Why we need more trees
Simon Hart of EGGER Forestry will speak at the Conference Superwood: How forestry and timber can drive a low-carbon ecomomy.
"Planting the Future: Why the wood processing industry needs more trees"
It is now almost exactly a 100 years since the Forestry Commission was formed. Shortly after, in the 1920’s, the first conifer trees were planted in Kielder, Northumberland. Some 40 years later, and 30 miles away, a chipboard factory was built in Hexham. The second event was not unrelated to the first. A good early example of the mantra; plant the trees and the industry will come.
That early chipboard plant has grown into a huge state-of-the-art site, employing over 640 people and with many more in the supply chain - often in rural areas. EGGER has two manufacturing sites in the UK, EGGER Hexham in Northumberland and EGGER Barony in Ayrshire, together they take in a combined total of over 850,000 tonnes of virgin fibre, one third directly from the forest and two thirds of sawdust and chips from various sawmills.
The rise of the timber processing industry tracks the afforestation undertaken from those early plantings in the 1920’s up until the 1980’s. New planting then came to a shuddering halt for a collection of reasons including tax changes, conservation priorities, politics and economics. The north of England has been left relatively treeless with a woodland cover of only 8% (Scotland 17%, EU average 35%). Timber output from our forests is actually falling. This means that as a region the north of England is a net importer of timber (mainly from Scotland).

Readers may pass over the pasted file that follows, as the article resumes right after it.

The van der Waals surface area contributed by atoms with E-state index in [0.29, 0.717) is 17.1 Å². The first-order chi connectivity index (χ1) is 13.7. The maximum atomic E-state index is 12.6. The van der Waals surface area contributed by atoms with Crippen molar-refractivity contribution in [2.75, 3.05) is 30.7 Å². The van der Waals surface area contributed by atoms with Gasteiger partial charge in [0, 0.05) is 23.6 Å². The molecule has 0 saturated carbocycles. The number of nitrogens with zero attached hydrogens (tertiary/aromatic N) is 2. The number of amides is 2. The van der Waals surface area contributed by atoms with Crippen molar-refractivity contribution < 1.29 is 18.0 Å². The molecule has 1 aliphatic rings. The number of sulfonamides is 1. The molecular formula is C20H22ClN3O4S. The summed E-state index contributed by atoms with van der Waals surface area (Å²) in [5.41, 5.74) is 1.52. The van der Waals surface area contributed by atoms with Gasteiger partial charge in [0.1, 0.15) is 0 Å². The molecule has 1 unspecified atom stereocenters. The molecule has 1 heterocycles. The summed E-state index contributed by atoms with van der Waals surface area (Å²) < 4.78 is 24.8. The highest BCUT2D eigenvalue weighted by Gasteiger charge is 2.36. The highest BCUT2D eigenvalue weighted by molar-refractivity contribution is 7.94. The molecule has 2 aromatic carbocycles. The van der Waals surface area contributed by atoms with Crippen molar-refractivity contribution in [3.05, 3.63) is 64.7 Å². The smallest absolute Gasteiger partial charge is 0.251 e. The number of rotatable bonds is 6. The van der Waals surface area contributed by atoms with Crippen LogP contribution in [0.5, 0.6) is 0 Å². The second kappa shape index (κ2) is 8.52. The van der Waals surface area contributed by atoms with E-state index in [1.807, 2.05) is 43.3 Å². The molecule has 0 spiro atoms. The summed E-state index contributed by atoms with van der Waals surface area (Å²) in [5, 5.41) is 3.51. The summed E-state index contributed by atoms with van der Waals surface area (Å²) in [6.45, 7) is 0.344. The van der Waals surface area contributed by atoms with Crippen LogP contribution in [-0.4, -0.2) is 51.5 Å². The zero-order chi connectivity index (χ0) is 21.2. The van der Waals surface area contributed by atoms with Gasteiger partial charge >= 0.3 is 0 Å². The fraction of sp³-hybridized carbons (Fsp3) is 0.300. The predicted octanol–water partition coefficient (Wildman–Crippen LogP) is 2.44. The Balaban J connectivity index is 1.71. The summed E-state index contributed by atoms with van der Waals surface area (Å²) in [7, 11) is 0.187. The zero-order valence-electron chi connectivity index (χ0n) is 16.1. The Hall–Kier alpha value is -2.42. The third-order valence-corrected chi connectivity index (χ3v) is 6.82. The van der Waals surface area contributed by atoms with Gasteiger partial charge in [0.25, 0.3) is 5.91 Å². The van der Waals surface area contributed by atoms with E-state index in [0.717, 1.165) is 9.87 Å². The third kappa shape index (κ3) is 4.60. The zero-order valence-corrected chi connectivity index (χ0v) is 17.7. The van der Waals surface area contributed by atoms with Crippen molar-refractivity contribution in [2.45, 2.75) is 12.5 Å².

We now have a situation where there is not enough timber to go around at a time of rising demand and a buoyant market. The lack of supply is constraining economic development and all those associated jobs. A real missed opportunity for local economic development.
Timber processing is a capital intensive business. At EGGER for example we have invested some quarter of a billion pounds over the last 10 or so years and we invest millions every year. Like other similar businesses we are committed to the long-term, but to be sustainable we need a reliable, long-term timber supply.
If there is not enough timber in the UK , can we import it? Yes we can, and we do, but only on a small scale. Timber remains a relatively low value product and It is far cheaper to move chipboard around Europe than it is timber, i.e. our business model cannot be based on imported timber. We need domestic supply.
At the present moment in time all the logic suggests we should be planting more trees; both productive and environmental. The list of reasons for planting more trees and using more timber is huge and well-rehearsed, including economic diversification, jobs, flood alleviation, climate change and recreation. And yet we still plant hardly any new woodlands in the north of England (despite there being lots of suitable land) and fall massively behind the Government’s own afforestation targets. In my next blog I will try and unpick why this is and, hopefully, how we can change things.